Medications that are beneficial for humans may cause unpleasant side effects in our dogs and cats. You should avoid giving your pet people medicine because even a small amount can result in serious illness and in some cases, death
As a pet parent, it’s important to keep all your medications in a safe and secure place, completely out of your pet’s reach. May we suggest a secure medicine cabinet? In order to help you prepare in pet-proofing your home—here are the five common prescription drugs and what to expect if your pet accidentally ingests one.
1. Lipitor® (atorvastatin)
Lipitor is often used to reduce cholesterol levels. Generally when pets get into Lipitor, only mild side effects are seen, such as vomiting and diarrhea. Therefore, Lipitor is not considered to have high toxicity levels for pets. While some human drugs are utilized in veterinary medicine, Lipitor is not.
2. Nexium® (esomeprazole)
Nexium is an anti-ulcer medication and proton-pump inhibitor that results in decreased gastric acid secretion. While it is utilized in veterinary medicine for some pets, mild side effects can include vomiting and diarrhea. Pet owners of dogs or cats that get into this drug should watch their pet closely, but not be alarmed since symptoms will generally subside on their own.
3. Plavix® (clopidogrel)
In third place is Plavix, which is a drug that affects platelets in humans, inhibiting clot formation and reducing the risk of stroke. When pets get into Plavix, it has a wide margin of safety and generally is not considered to be acutely toxic. Only mild vomiting or diarrhea may be seen.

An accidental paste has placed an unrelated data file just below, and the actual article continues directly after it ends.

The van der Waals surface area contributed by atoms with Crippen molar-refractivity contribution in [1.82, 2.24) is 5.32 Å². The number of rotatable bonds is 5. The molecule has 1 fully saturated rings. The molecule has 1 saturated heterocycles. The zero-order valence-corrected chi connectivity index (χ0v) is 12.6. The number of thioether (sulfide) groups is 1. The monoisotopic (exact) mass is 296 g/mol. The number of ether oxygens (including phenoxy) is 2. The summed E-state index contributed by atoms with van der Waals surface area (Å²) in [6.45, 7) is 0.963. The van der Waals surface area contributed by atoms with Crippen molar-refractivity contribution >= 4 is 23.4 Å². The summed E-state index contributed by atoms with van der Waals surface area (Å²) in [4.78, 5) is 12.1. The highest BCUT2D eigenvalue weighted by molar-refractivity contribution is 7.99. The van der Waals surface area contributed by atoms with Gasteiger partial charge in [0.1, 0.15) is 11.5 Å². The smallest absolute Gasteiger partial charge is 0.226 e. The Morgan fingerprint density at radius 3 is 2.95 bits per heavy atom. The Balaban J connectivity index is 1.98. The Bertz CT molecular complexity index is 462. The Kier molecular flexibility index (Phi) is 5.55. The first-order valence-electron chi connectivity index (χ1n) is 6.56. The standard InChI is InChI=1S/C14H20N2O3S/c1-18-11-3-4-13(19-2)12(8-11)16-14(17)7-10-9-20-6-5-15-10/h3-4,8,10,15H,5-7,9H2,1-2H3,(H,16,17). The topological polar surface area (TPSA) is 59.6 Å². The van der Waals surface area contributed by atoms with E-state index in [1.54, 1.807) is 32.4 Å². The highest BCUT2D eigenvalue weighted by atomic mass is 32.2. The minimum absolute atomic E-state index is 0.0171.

4. Advair Diskus® (fluticasone propionate and salmeterol)
Often used for treating asthma and administered through an inhaler, Advair Diskus contains beta-agonist drugs that expand the lungs and steroids that decrease inflammation in the lungs. Because inhalers contain many doses, dogs that chew into them are exposed to massive amounts of the drug all at once. This often results in heart arrhythmias, an elevated heart rate, agitation, vomiting and even acute collapse. Severe electrolyte abnormalities such as very low potassium levels are likely and can be life-threatening without immediate veterinary treatment.
5. Abilify® (aripiprazole)
Abilify contains aripiprazole, an atypical antipsychotic agent that is used to treat schizophrenia, bipolar disorder and clinical depression. It is important to keep this drug out of the reach of pets, as ingestion can result in profound lethargy, vomiting, hyperthermia, significant changes in heart rate and blood pressure, and seizures. If a pet ingests this drug, immediate veterinary attention is needed.